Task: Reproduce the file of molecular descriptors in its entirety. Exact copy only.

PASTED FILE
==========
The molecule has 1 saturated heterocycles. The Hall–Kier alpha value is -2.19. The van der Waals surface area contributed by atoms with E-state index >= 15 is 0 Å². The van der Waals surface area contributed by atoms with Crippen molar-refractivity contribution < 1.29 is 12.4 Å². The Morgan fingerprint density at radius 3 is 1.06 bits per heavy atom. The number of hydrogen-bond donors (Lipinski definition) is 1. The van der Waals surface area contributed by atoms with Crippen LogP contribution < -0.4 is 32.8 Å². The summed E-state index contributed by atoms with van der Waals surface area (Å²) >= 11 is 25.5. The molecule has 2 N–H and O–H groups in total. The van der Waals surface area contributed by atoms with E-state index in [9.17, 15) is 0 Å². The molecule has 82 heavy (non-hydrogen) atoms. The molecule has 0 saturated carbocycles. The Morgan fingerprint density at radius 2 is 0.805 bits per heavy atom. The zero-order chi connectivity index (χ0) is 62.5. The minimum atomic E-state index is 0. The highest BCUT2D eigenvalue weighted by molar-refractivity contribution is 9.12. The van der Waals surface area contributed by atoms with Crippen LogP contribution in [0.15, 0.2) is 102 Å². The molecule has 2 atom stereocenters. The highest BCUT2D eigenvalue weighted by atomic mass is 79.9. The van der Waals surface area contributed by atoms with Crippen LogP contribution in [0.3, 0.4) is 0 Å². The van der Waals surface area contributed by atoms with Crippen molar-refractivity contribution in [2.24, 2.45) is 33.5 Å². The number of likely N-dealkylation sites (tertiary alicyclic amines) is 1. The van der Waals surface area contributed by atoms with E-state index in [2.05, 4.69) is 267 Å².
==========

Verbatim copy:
The molecule has 1 saturated heterocycles. The Hall–Kier alpha value is -2.19. The van der Waals surface area contributed by atoms with E-state index >= 15 is 0 Å². The van der Waals surface area contributed by atoms with Crippen molar-refractivity contribution < 1.29 is 12.4 Å². The Morgan fingerprint density at radius 3 is 1.06 bits per heavy atom. The number of hydrogen-bond donors (Lipinski definition) is 1. The van der Waals surface area contributed by atoms with Crippen LogP contribution < -0.4 is 32.8 Å². The summed E-state index contributed by atoms with van der Waals surface area (Å²) >= 11 is 25.5. The molecule has 2 N–H and O–H groups in total. The van der Waals surface area contributed by atoms with E-state index in [9.17, 15) is 0 Å². The molecule has 82 heavy (non-hydrogen) atoms. The molecule has 0 saturated carbocycles. The Morgan fingerprint density at radius 2 is 0.805 bits per heavy atom. The zero-order chi connectivity index (χ0) is 62.5. The minimum atomic E-state index is 0. The highest BCUT2D eigenvalue weighted by molar-refractivity contribution is 9.12. The van der Waals surface area contributed by atoms with Crippen LogP contribution in [0.15, 0.2) is 102 Å². The molecule has 2 atom stereocenters. The highest BCUT2D eigenvalue weighted by atomic mass is 79.9. The van der Waals surface area contributed by atoms with Crippen LogP contribution in [0.3, 0.4) is 0 Å². The van der Waals surface area contributed by atoms with Crippen molar-refractivity contribution in [2.24, 2.45) is 33.5 Å². The number of likely N-dealkylation sites (tertiary alicyclic amines) is 1. The van der Waals surface area contributed by atoms with E-state index in [2.05, 4.69) is 267 Å².